What is most amazing about the Taj Mahal is the fine detailing. The coloured inlay is never allowed to overwhelm the design, as carvings done in relief sensitively balance it. The ornate pietra dura and relief carvings are of floral, calligraphic and geometric designs. However, flowers remain the main decorative element as the tomb depicts a paradise garden. The skill of the inlay worker is so fine that it is impossible to find the joints, even when as many as 40 tiny pieces of semi-precious stones have been used in the petals of a single flower. Some of the best calligraphy of Koranic verses can be seen around the entrance arches and on the two headstones.
Fatehpur Sikri is a city built in red sandstone by Emperor Akbar to commemorate the birth of his son. Perched a top a rocky ridge 37 km west of Agra, Fatehpur Sikri came into being four centuries ago when the Emperor Akbar, not yet 28 years old, created the first planned city in Indo-Islamic style. The city was actualized with great energy, but was completely abandoned a little more than a decade later. A shortage of water is believed to be the reason. Today it is a ghost city, its architecture is in a perfect state of preservation, and wandering through the palaces it is easy to imagine that this was once a royal residence and a dynamic cultural centre.
Sisodia Rani Ka Bagh in Jaipur is a beautiful garden also built as a symbol of love. In 1728, Sisodia Rani Garden was built by Maharaja Sawai Jai Singh, with an intention to gift the garden, to his Sisodia Queen from Udaipur. The structure of the garden is imbibed from the Mughal style of Architecture, which makes it a well-designed garden. It appeals to the artistic and visual tastes of the visitor with its layered gardens, fascinating fountains, painted pavilions and galleries. The interesting frescos, depicting the exotic scenes of lovers Radha-Krishna, enthral the visitors with their divine appearance. Many of the walls are covered with pictures of ladies…and the inside was filled with all kinds of artwork.
The ornamental facade of this "Palace of Winds" is a prominent landmark in Jaipur. The are five storey structures of sandstone plastered pink, encrusted with fine trelliswork and elaborate balconies. The palace has 953 niches and windows. Built in 1799 by Pratap Singh, the Mahal was a royal grandstand for the palace women. They could look out and not be seen by the commoners.
Amber is the classic romantic Rajasthani fort palace. Its forbidding exterior belies an inner paradise where a beautiful fusion of Mughal and Hindu styles finds its ultimate expression.There is a room that is all inlaid with glass and at night when they lit the candles in this room, it would have been magical. This place demands hours to visit!
The City Palace Museum contain the original collection of the Maharajas of Jaipur. A delightful blend of Mughal and traditional Rajasthani architecture, the City Palace sprawls over one-seventh of the area in the walled city. It houses the Chandra Mahal, Shri Govind Dev Temple and the City Palace Museum.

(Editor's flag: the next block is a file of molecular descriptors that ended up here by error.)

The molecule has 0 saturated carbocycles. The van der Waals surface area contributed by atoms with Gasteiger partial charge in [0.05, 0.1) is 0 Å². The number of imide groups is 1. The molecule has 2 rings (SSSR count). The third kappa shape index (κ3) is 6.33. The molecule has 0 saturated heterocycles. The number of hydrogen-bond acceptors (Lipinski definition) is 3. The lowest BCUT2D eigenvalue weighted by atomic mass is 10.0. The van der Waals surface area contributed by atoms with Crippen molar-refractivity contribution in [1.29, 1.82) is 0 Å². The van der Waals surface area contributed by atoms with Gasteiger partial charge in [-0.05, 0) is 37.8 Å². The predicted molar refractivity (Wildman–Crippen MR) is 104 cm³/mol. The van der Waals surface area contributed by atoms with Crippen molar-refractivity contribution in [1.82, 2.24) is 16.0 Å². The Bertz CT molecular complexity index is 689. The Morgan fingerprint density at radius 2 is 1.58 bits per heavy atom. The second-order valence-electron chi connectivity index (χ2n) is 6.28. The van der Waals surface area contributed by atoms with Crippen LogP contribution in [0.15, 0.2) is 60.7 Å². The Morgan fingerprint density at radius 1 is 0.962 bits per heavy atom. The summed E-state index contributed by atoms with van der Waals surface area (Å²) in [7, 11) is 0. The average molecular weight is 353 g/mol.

The Mehrangarh Fort rises up on a hillock and is very huge and imposing as you approach it. The fort was built on the advice of a pious hermit and overlooks the blue city. The fort houses several palaces, cannons, temple and a museum. Inside its territorial boundaries, there are several palaces, which are known for their intricate carvings and sprawling courtyards. Here you can see the holes that were left from the cannon balls, amazing! Inside there were so many things to see. I have been to many museums, but have never seen carpet weights before and was thrilled to see these four rather fruit shaped weights from the early 18th century.
One of the highlights was a visit to the Chokelao Bagh garden. This garden is over two hundred years old and lovingly kept up by very dedicated people after being restored, complete with the scents, sounds and textures of a garden of the 18th century.
Jaswant Thada is a richly carved white marble cenotaph of Maharaja Jaswant Singh ji, which preserves the genealogy of the rulers of Jodhpur along with their life-size portraits (no pictures allowed inside). The monument, in its entirety, is built out of intricately carved sheets of marble. These stones are extremely thin and polished so that they emit a warm glow when the sun's rays dance across their surface. Within this cenotaph, there are also two more tombs. The Jaswant Thada is a traditional cremation ground of Jodhpur rulers.
On the banks of the shimmering lake Pichola is one of the most romantic cities of Rajasthan. Nestled among the lush hills of the Aravalis, it has inevitably been dubbed the 'Venice of the East'. It is a kaleidoscope of fairy-tale palaces, lakes, temples, gardens and narrow lanes strewn with stalls, carries the flavour of the heroic past, epitomizing valor and chivalry.
Founded in 1568 A.D by Maharana Udai Singh, the city is a harmonious Indian blend of whitewashed buildings, marble palaces, lakeside gardens, temples and Havelis. According to the legend, Maharana Udai Singh, the founder was hunting one day when he met a holy man meditating on a hill overlooking the Lake Pichola. Maharana followed the advice of the hermit and founded the city. The marvellous architecture of the palaces is spell binding.
City Palace towers over the Pichola Lake. Maharana Uday Singh initiated in the construction of the palace but succeeding Maharanas added several palaces and structures to the complex retained a surprising uniformity to the design. Full of wonderful inlaid floral designs on the walls. There were rooms for the men and rooms for the women. The women’s room has this lovely swing with a padded seat where they could sit and chat with each other.
Sahelion-ki-badi just adjoining the east of the embankment of Fatehsagar lake was constructed in its present form by Maharana Fateh Singh after the original garden had been washed away on account of the breach of its old embankment. A Profusion of flowers, well laid court yards and lotus pool studded with water fountains guarded by four marble elephants – each elephant sculptured out of a single piece of stone – will be a feast for the eyes of visitors.
Spacious and well maintained lawns, beautified by blooming flowers and the setting of huge groves of trees, present a spectacular sight to enjoy. It is also aptly called the Garden of Fountains. When the fountains are in their showery action creating rain-like sounds, white elephants spout water from their lovely trunks on lotus leaves and water cascades from the circular eaves of the pavilion standing in a huge water pool – visitors find themselves amidst the rain-like scenes and atmosphere to be seen, believed and enjoyed.